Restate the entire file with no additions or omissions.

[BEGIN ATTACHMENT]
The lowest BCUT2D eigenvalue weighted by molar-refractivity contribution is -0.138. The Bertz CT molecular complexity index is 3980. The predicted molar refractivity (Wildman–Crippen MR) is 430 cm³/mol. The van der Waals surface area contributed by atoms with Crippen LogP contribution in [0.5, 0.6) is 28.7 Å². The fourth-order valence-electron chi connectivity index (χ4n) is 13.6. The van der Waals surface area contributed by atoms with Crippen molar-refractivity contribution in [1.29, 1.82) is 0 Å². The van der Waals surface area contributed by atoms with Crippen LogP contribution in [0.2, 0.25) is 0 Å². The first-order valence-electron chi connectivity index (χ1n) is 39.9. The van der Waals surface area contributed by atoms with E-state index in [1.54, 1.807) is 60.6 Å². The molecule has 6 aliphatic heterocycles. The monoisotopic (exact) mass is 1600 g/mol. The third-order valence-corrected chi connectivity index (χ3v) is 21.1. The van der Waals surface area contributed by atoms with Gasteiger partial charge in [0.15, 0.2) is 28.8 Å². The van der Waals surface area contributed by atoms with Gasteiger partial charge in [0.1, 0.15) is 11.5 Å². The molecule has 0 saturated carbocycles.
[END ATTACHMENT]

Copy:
The lowest BCUT2D eigenvalue weighted by molar-refractivity contribution is -0.138. The Bertz CT molecular complexity index is 3980. The predicted molar refractivity (Wildman–Crippen MR) is 430 cm³/mol. The van der Waals surface area contributed by atoms with Crippen LogP contribution in [0.5, 0.6) is 28.7 Å². The fourth-order valence-electron chi connectivity index (χ4n) is 13.6. The van der Waals surface area contributed by atoms with Crippen molar-refractivity contribution in [1.29, 1.82) is 0 Å². The van der Waals surface area contributed by atoms with Crippen LogP contribution in [0.2, 0.25) is 0 Å². The first-order valence-electron chi connectivity index (χ1n) is 39.9. The van der Waals surface area contributed by atoms with E-state index in [1.54, 1.807) is 60.6 Å². The molecule has 6 aliphatic heterocycles. The monoisotopic (exact) mass is 1600 g/mol. The third-order valence-corrected chi connectivity index (χ3v) is 21.1. The van der Waals surface area contributed by atoms with Gasteiger partial charge in [0.15, 0.2) is 28.8 Å². The van der Waals surface area contributed by atoms with Gasteiger partial charge in [0.1, 0.15) is 11.5 Å². The molecule has 0 saturated carbocycles.